Blackforest clocks – I must be a sucker for these things

Your first thought might be the Blackforest region of Germany and there is, indeed, a close relationship to that region to a small clock company that operated many years ago in Toronto, Ontario (Canada).

Blackforest is (or was) a well-known Canadian clock company. The Blackforest Clock Company of Toronto, Ontario was founded by Leopold and Sara Stossel in 1928. Both clock movements and complete clocks were imported from Germany and sold through department and jewelry stores across Canada.

Blackforest shelf clock from 1937, the year of the Royal Tour

Their son Ed Stossel started working part time with his parents’ company in the 1930s, and later became a full-time employee in the late 1940s.

My first Blackforest shelf clock

Some assembly work was carried out in their Wellington Street East factory (Toronto). Initially, imported mantel clock and grandfather clock movements were installed in cases made in Kitchener, but later the complete mantel clocks were imported from Germany.

It is a one train time-only movement with tiny wheels and a unique twisting pendulum rate adjustment

The arrangement with suppliers was interrupted by the Second World War, which also led to a name change to the Forestville Clock Company in 1941. During the war years this company imported its clock movements from England, the United States, and even France. However, beginning in the 1950s German factories again became the source of movements, with Mauthe being a major supplier. Sadly, the company did not survive much past the late 1970s.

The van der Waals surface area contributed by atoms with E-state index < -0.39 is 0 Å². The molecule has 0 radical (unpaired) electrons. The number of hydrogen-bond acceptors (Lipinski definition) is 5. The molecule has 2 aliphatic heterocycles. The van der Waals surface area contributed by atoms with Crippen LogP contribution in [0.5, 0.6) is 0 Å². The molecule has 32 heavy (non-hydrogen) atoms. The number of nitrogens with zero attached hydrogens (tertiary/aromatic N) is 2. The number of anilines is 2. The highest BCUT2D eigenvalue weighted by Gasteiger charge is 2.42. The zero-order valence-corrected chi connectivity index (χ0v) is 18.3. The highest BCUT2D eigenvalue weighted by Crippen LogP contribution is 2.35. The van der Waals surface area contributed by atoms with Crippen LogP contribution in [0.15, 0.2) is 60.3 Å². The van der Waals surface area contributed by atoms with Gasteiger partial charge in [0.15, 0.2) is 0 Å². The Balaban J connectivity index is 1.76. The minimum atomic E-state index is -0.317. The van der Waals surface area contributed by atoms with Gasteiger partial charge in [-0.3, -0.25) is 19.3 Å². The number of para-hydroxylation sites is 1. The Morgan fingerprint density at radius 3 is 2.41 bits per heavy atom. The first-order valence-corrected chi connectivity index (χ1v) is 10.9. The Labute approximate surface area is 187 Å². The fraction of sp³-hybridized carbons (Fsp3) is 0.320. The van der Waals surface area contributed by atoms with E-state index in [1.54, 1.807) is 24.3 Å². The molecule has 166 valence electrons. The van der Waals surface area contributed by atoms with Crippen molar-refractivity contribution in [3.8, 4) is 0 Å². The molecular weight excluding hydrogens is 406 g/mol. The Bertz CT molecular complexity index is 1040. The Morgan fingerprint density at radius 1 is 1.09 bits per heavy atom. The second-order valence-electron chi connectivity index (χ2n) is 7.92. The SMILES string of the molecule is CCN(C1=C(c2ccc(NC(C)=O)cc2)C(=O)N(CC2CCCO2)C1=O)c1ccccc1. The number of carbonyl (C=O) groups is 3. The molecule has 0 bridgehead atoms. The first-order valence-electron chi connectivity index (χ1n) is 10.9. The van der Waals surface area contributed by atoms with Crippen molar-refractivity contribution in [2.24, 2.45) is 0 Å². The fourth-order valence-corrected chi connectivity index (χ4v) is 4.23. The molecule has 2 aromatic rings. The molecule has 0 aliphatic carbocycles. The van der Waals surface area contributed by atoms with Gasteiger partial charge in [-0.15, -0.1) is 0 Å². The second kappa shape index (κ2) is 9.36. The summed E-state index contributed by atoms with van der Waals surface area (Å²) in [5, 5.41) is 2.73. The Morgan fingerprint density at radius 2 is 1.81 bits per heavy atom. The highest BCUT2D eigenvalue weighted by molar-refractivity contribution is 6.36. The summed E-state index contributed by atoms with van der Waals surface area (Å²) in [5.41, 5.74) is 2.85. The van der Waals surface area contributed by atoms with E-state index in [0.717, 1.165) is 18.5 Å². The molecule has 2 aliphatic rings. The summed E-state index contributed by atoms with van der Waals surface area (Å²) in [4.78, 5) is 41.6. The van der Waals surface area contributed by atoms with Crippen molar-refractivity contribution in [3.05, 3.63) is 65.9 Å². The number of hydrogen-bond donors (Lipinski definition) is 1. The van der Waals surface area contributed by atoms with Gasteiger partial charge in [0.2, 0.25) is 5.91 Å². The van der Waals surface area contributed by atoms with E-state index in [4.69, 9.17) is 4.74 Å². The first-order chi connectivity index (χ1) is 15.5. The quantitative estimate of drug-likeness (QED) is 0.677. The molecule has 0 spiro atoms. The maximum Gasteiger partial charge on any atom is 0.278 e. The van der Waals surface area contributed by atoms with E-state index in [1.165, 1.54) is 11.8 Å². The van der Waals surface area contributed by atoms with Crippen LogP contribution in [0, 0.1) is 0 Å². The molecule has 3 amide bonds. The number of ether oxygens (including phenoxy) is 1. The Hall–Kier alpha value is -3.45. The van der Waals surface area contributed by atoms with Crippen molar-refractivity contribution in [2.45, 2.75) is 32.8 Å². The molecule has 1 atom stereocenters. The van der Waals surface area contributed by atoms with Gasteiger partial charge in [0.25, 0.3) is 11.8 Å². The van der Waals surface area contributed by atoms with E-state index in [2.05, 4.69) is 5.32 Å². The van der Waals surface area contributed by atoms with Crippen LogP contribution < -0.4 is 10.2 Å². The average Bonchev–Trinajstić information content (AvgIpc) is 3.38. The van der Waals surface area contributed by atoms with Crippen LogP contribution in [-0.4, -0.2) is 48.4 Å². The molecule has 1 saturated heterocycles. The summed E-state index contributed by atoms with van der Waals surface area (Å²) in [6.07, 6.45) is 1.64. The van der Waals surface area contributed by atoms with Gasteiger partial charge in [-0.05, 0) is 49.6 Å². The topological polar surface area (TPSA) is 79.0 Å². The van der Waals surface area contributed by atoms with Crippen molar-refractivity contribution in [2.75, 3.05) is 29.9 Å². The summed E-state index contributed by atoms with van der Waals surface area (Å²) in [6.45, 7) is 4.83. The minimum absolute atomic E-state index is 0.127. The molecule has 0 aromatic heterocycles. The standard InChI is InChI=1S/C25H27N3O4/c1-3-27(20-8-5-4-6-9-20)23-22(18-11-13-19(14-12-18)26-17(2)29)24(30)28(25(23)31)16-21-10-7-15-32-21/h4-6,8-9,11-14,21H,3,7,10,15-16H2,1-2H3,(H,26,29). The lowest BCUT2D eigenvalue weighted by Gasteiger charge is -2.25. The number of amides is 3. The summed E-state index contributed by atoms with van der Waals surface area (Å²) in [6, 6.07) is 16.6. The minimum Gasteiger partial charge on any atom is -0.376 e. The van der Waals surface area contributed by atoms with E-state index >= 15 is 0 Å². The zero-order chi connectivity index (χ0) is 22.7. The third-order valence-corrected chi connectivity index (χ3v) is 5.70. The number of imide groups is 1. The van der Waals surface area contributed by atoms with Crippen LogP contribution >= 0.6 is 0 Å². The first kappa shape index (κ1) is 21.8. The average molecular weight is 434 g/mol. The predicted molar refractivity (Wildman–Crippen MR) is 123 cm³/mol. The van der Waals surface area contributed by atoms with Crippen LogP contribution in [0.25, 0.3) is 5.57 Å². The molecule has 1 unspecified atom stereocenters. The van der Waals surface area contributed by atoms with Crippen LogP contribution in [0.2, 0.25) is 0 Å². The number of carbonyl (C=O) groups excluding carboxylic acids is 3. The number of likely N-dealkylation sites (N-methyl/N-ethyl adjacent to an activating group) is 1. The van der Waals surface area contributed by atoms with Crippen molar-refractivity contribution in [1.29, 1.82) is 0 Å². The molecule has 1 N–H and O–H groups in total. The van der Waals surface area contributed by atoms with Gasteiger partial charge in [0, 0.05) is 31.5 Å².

All three clocks have the same movement

These are pretty cheap clocks, the most inexpensive in the Blackforest line. Many have not survived having been discarded when they stopped. To most, they are simply not worth fixing but I disagree, they are well-made and run perfectly when serviced.

These small shelf clocks share a time-only movement with other Blackforest mantel clock models. The movement has tiny wheels and pivots plus a unique twisting pendulum that is also a rate adjuster. The metal bezel, numerals and hands are carried over from model to model.

A high quality movement for such a cheap clock and the pivots are so tiny

The movement is as simple as it gets, easy to work on and very well designed.

I must be a sucker for these clocks as I now have three, however, only one is in working order, the one shown in the first photo. The mainspring is the weak point. The mainspring on the last one I purchased promptly snapped in two when I attempted to let it down.

The movement does not take up much space

The latest, at a very reasonable price, is in a light-coloured case and has been refinished.

On the shelf at an antique store
At home with replacement bezel and glass, hands cleaned and polished

The Blackforest name is typically found under the 12 but in this case it was removed when refinished. I like the look of it, anyway.

The broken mainspring has been taken out of the movement and a new one ordered

It has no mainspring but they are readily available through my go-to clock supplier in Canada. Of the three clocks, I would like to have two in working condition. The broken mainspring is the only thing keeping the second one from running but that will be rectified shortly.


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